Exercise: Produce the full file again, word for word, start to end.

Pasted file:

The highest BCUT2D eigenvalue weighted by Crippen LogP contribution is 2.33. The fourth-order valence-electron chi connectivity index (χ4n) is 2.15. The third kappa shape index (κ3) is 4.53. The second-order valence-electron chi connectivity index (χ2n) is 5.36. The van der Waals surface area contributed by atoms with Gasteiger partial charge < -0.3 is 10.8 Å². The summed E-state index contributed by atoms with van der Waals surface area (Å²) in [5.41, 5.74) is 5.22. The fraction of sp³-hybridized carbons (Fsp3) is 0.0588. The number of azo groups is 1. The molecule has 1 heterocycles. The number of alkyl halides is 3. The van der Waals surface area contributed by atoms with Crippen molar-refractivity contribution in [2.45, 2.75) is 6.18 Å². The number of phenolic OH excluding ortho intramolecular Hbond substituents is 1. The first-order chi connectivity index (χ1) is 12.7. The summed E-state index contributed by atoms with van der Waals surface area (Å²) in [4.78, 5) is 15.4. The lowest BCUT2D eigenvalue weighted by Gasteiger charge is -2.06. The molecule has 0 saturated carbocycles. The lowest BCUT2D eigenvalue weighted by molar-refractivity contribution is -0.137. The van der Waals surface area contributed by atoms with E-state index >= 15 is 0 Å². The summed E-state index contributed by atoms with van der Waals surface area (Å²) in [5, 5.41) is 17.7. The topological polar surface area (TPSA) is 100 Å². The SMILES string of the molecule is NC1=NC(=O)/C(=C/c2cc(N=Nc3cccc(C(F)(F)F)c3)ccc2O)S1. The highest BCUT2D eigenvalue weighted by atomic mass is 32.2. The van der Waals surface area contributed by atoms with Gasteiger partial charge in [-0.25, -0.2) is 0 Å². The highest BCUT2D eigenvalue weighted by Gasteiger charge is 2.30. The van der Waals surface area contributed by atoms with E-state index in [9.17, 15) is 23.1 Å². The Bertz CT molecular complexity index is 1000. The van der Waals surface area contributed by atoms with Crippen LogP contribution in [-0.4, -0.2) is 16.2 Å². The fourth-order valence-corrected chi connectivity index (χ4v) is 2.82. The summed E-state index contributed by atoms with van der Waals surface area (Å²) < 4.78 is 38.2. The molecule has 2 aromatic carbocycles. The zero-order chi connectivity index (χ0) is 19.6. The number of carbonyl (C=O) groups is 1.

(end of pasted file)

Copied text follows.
The highest BCUT2D eigenvalue weighted by Crippen LogP contribution is 2.33. The fourth-order valence-electron chi connectivity index (χ4n) is 2.15. The third kappa shape index (κ3) is 4.53. The second-order valence-electron chi connectivity index (χ2n) is 5.36. The van der Waals surface area contributed by atoms with Gasteiger partial charge < -0.3 is 10.8 Å². The summed E-state index contributed by atoms with van der Waals surface area (Å²) in [5.41, 5.74) is 5.22. The fraction of sp³-hybridized carbons (Fsp3) is 0.0588. The number of azo groups is 1. The molecule has 1 heterocycles. The number of alkyl halides is 3. The van der Waals surface area contributed by atoms with Crippen molar-refractivity contribution in [2.45, 2.75) is 6.18 Å². The number of phenolic OH excluding ortho intramolecular Hbond substituents is 1. The first-order chi connectivity index (χ1) is 12.7. The summed E-state index contributed by atoms with van der Waals surface area (Å²) in [4.78, 5) is 15.4. The lowest BCUT2D eigenvalue weighted by Gasteiger charge is -2.06. The molecule has 0 saturated carbocycles. The lowest BCUT2D eigenvalue weighted by molar-refractivity contribution is -0.137. The van der Waals surface area contributed by atoms with E-state index >= 15 is 0 Å². The summed E-state index contributed by atoms with van der Waals surface area (Å²) in [5, 5.41) is 17.7. The topological polar surface area (TPSA) is 100 Å². The SMILES string of the molecule is NC1=NC(=O)/C(=C/c2cc(N=Nc3cccc(C(F)(F)F)c3)ccc2O)S1. The highest BCUT2D eigenvalue weighted by atomic mass is 32.2. The van der Waals surface area contributed by atoms with Gasteiger partial charge in [-0.25, -0.2) is 0 Å². The highest BCUT2D eigenvalue weighted by Gasteiger charge is 2.30. The van der Waals surface area contributed by atoms with E-state index in [9.17, 15) is 23.1 Å². The Bertz CT molecular complexity index is 1000. The van der Waals surface area contributed by atoms with Crippen LogP contribution in [-0.4, -0.2) is 16.2 Å². The fourth-order valence-corrected chi connectivity index (χ4v) is 2.82. The summed E-state index contributed by atoms with van der Waals surface area (Å²) < 4.78 is 38.2. The molecule has 2 aromatic carbocycles. The zero-order chi connectivity index (χ0) is 19.6. The number of carbonyl (C=O) groups is 1.